However, keep in mind that some companies will buy larger SCSI/SAS drives and then partition/format them as a smaller drive in order to improve performance - i.e. if you only use 32GB on a 300GB disk, the seek times will improve because you only need to seek over a smaller portion of the platters - and transfer rates will improve because all of the data will be on the outer sectors.

    At one point I worked for a corporation that purchased the then top-of-the-line 15k 32GB disks and they were all formatted to 8GB. We had a heavily taxed database - hundreds of concurrent users working in a warehouse, plus corporate accesses and backups - but the total size of the database was small enough that we didn't need tons of storage. Interestingly enough, we ran the database on an EMC box that probably cost close to $1 million (using IBM POWER5 or POWER6 servers that added another couple million I think). I wonder if they have looked at switching to SSDs instead of SCSI/SAS now? Probably not - they'll just do whatever IBM tells them they should do!
    Reply
  • virtualgeek - Friday, March 20, 2009 - link

    The key is that as a general statement:

    Lowest capital cost optimization happen at the application tier (query optimization),

    Next lowest capital cost optimization happens at the database tier (proper up-front DB design)

    Next lowest capital cost optimization happens by adding RAM to the database tier.

    Next lowest capital cost optimization happens by adding database server horsepower or storage performance (depending on what is the gate to performance).

    But - in various cases, sometimes the last option is the only one (for lots of reasons - legacy app, database structure is extremely difficult to change, etc).
    Reply
  • icrf - Friday, March 20, 2009 - link

    "Capital cost" is a bit of a misnomer. It tends to be far cheaper to buy some memory than pay a DBA to tune queries. Reply
  • Dudler - Friday, March 20, 2009 - link

    Hi,

    Thx for the article,

    1. But your cost comparison is only valid until you have to buy new disks. Would be interesting to have an assumption on how long the SSD's would survive i a server environment, since they would be written to a lot. Even with all the wear levelling algorithms their lifespan may be short. Would the SAS disks live longer?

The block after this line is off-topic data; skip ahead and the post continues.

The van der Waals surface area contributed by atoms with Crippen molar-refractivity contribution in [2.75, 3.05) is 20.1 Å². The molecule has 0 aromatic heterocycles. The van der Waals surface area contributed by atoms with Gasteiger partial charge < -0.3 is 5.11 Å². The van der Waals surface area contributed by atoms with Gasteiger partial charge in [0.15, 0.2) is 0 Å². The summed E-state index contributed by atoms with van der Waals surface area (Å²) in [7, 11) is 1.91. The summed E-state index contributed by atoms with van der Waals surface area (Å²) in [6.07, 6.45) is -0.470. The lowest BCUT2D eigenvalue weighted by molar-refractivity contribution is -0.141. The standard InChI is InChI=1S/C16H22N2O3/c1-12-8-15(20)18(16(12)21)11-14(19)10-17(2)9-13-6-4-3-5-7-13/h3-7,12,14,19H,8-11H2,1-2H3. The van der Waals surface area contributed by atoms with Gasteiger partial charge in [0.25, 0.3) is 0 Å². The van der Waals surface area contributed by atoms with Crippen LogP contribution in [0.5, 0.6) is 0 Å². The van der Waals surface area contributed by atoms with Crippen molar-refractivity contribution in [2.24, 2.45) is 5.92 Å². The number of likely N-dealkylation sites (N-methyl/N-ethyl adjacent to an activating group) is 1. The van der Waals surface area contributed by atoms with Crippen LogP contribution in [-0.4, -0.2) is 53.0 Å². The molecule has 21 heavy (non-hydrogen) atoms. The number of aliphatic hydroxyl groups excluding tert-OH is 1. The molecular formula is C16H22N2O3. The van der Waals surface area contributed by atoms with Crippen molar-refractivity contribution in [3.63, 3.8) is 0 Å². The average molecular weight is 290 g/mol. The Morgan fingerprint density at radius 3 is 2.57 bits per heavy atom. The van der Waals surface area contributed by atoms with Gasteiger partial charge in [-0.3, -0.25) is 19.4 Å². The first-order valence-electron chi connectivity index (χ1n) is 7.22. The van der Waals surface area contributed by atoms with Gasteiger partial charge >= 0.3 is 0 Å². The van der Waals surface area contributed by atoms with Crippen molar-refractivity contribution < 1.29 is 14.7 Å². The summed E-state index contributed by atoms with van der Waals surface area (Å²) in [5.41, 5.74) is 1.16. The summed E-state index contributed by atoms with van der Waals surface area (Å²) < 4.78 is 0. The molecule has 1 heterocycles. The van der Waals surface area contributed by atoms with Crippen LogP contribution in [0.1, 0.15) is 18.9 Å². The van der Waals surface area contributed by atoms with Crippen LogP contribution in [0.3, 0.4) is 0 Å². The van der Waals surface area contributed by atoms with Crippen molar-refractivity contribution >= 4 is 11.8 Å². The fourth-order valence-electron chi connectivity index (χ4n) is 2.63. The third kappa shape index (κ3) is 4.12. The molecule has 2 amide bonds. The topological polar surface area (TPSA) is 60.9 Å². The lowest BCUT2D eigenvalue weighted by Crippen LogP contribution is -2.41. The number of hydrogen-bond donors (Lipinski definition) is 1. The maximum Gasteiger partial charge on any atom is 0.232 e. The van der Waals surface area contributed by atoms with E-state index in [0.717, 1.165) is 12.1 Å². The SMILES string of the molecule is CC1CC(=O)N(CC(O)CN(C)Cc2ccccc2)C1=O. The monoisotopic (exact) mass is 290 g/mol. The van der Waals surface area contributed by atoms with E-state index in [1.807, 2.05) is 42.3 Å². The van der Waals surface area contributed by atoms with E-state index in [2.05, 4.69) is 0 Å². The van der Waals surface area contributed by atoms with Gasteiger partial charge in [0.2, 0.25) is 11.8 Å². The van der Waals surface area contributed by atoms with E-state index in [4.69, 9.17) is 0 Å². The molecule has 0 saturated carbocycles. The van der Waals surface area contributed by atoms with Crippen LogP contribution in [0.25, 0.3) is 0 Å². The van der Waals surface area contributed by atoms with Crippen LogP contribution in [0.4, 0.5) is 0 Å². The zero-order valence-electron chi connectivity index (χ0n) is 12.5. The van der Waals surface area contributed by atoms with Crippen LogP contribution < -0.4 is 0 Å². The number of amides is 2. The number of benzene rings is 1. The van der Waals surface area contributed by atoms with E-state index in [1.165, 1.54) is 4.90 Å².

2. How did you test the write speed/latency? In the great article by Anand it was pretty clear that the performance of SSD's started to degrade when they got full and they wrote many small blocks. Did you simulate a "used" drive or only "fresh secure erase" it beforehand?
    Reply
  • JarredWalton - Friday, March 20, 2009 - link

    Intel states a higher MTBF for their SSD than for any conventional HDD. We have no real way of determining how long they will truly last, but Intel suggests they will last for five years running 24/7 doing constant 67% read/33% write operations. Check back in five years and we'll let you know how they're doing. ;-)

    As for the degraded performance testing, remember that Anand's article showed the X25 was the least prone to degraded performance, and the X25-E is designed to be even better than the X25-M. Anand http://www.anandtech.com/storage/showdoc.aspx?i=35...">didn't test new performance of the X25-E, but even in the degraded state it was still faster than any other SSD with the exception of the X25-M in its "new" state. Given the nature of the testing, I would assume that the drives are at least partially (and more likely fully) degraded in Johan's benchmarks - I can't imagine he spent the time to secure erase all the SSDs before each set of benchmarks, but I could be wrong.
    Reply
  • IntelUser2000 - Sunday, March 22, 2009 - link